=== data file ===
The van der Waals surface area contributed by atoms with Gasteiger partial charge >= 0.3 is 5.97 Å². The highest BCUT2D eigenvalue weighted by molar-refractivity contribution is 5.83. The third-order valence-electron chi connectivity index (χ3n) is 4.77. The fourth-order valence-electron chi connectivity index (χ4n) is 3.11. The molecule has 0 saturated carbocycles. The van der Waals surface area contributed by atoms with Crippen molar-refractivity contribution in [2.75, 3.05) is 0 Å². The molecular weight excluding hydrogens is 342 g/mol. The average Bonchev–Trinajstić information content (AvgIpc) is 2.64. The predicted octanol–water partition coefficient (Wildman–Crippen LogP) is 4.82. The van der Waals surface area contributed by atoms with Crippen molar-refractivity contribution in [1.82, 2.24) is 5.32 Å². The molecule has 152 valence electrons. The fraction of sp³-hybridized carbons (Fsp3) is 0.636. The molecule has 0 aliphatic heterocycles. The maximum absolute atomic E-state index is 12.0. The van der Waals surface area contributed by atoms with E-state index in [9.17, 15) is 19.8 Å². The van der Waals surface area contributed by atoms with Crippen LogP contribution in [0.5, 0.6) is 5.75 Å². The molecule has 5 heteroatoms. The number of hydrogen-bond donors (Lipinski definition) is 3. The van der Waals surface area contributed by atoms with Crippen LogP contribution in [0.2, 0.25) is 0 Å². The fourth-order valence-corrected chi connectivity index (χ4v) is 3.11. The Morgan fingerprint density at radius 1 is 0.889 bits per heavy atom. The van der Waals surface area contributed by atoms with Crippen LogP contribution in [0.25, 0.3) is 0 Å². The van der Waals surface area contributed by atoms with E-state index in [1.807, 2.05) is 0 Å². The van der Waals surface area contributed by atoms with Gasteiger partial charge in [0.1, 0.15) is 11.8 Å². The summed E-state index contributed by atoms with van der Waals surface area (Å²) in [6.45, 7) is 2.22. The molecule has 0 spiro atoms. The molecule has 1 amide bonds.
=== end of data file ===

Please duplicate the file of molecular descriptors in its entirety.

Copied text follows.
The van der Waals surface area contributed by atoms with Gasteiger partial charge >= 0.3 is 5.97 Å². The highest BCUT2D eigenvalue weighted by molar-refractivity contribution is 5.83. The third-order valence-electron chi connectivity index (χ3n) is 4.77. The fourth-order valence-electron chi connectivity index (χ4n) is 3.11. The molecule has 0 saturated carbocycles. The van der Waals surface area contributed by atoms with Crippen molar-refractivity contribution in [2.75, 3.05) is 0 Å². The molecular weight excluding hydrogens is 342 g/mol. The average Bonchev–Trinajstić information content (AvgIpc) is 2.64. The predicted octanol–water partition coefficient (Wildman–Crippen LogP) is 4.82. The van der Waals surface area contributed by atoms with Crippen molar-refractivity contribution in [1.82, 2.24) is 5.32 Å². The molecule has 152 valence electrons. The fraction of sp³-hybridized carbons (Fsp3) is 0.636. The molecule has 0 aliphatic heterocycles. The maximum absolute atomic E-state index is 12.0. The van der Waals surface area contributed by atoms with E-state index in [9.17, 15) is 19.8 Å². The van der Waals surface area contributed by atoms with Crippen LogP contribution in [0.5, 0.6) is 5.75 Å². The molecule has 5 heteroatoms. The number of hydrogen-bond donors (Lipinski definition) is 3. The van der Waals surface area contributed by atoms with Crippen LogP contribution in [0.2, 0.25) is 0 Å². The fourth-order valence-corrected chi connectivity index (χ4v) is 3.11. The Morgan fingerprint density at radius 1 is 0.889 bits per heavy atom. The van der Waals surface area contributed by atoms with Crippen LogP contribution in [0.25, 0.3) is 0 Å². The van der Waals surface area contributed by atoms with E-state index in [1.807, 2.05) is 0 Å². The van der Waals surface area contributed by atoms with Gasteiger partial charge in [0.1, 0.15) is 11.8 Å². The summed E-state index contributed by atoms with van der Waals surface area (Å²) in [6.45, 7) is 2.22. The molecule has 0 spiro atoms. The molecule has 1 amide bonds.